Please don’t stray your animals

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I want your readers to understand the pain that dogs go through when their owners stray them. The following is just one of many examples I could relate. Several months ago a poor family lived on Cowan Street; the sole bread winner was a horse cart owner but, unfortunately, he died leaving his wife and children along with their three dogs. The dogs lived a terrible life, tied to a cart on the other side of the street. Every time I went to shop at Didco Outlet, I would see these poor animals panting, trying to hide themselves from the sun in what little shade they could find. Several times I took water and food for them and begged the owners to show some compassion; my pleas fell on deaf ears. Finally, the family moved away leaving the dogs behind, but untied.
With no-one to care for them the dogs started to get sick, I made friends with two of the dogs and took them to the GSPCA. The remaining aggressive female was impossible to catch; she got pregnant and had to fend for herself. A volunteer and I picked up several puppies she delivered at her “home” on the street. The poor dog eventually got veneral tumour, (veneral disease -VD) from the many males mating her. We continued trying to catch her, even adding sleeping tablets to her food, but she constantly outsmarted us. On one of my visits to see her I saw that her tumor had gotten much worse; I knew I could not give up and would have to try harder to catch her. After the tumor grew larger and grotesque, persons on the street started tormenting her, causing her to move to another location. An employee at Didco told me where to find her. The dog had taken refuge in a tenant yard on 4th Street, Kingston, hiding in an old outdoor washroom. I informed the residents why it was important to get the sick dog out of the yard with small children (risk of diseases or being bitten) and asked them to help me catch her. A resident name Craig agreed to assist. It was a struggle to catch her as she fought hard and tried to bite but after what seemed like an hour we managed to get her into a kennel. Her tumor had gotten so bad she was bleeding non-stop.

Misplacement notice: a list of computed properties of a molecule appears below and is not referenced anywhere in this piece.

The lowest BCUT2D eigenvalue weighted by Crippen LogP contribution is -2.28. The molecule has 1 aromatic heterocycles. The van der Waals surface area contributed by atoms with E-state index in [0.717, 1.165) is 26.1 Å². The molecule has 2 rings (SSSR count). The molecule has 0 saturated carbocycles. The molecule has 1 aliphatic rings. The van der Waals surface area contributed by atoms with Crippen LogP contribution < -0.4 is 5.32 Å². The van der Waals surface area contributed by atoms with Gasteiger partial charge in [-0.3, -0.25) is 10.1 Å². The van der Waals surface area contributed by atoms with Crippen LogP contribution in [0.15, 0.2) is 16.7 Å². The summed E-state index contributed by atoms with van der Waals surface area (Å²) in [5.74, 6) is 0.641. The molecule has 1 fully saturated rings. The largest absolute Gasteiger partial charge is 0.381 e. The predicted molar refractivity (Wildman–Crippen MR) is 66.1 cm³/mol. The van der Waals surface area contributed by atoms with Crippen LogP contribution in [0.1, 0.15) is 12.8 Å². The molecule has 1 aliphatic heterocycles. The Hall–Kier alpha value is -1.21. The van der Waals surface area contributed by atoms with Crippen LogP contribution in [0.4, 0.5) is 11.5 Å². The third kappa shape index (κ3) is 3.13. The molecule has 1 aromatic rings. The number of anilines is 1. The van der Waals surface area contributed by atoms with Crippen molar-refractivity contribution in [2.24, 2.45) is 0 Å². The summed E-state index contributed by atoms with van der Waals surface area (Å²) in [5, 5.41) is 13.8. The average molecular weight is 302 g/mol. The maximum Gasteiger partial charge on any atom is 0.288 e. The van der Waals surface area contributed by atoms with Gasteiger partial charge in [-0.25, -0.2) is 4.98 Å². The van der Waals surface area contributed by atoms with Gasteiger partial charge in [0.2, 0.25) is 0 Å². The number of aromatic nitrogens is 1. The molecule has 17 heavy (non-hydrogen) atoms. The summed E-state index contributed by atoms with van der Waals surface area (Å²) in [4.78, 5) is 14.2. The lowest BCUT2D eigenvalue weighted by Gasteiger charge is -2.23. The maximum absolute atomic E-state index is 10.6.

We took her to the GSPCA where I paid $1000 and watched her be put to sleep humanely, by injection. Thanks to the vet-technician who was very gentle with her in her final moments.
Please readers, if you don’t want your animals, please don’t stray them. Life on the street is very cruel. The best option is to find them a new home by talking to friends and neighbours and advertising in newspapers or on the radio and TV, or for those with computers, on facebook. If this fails then take your animal to the GSPCA or talk to your vet about euthanizing them.
“Think occasionally of the suffering of which you spare yourself the sight.”  ~Albert Schweitzer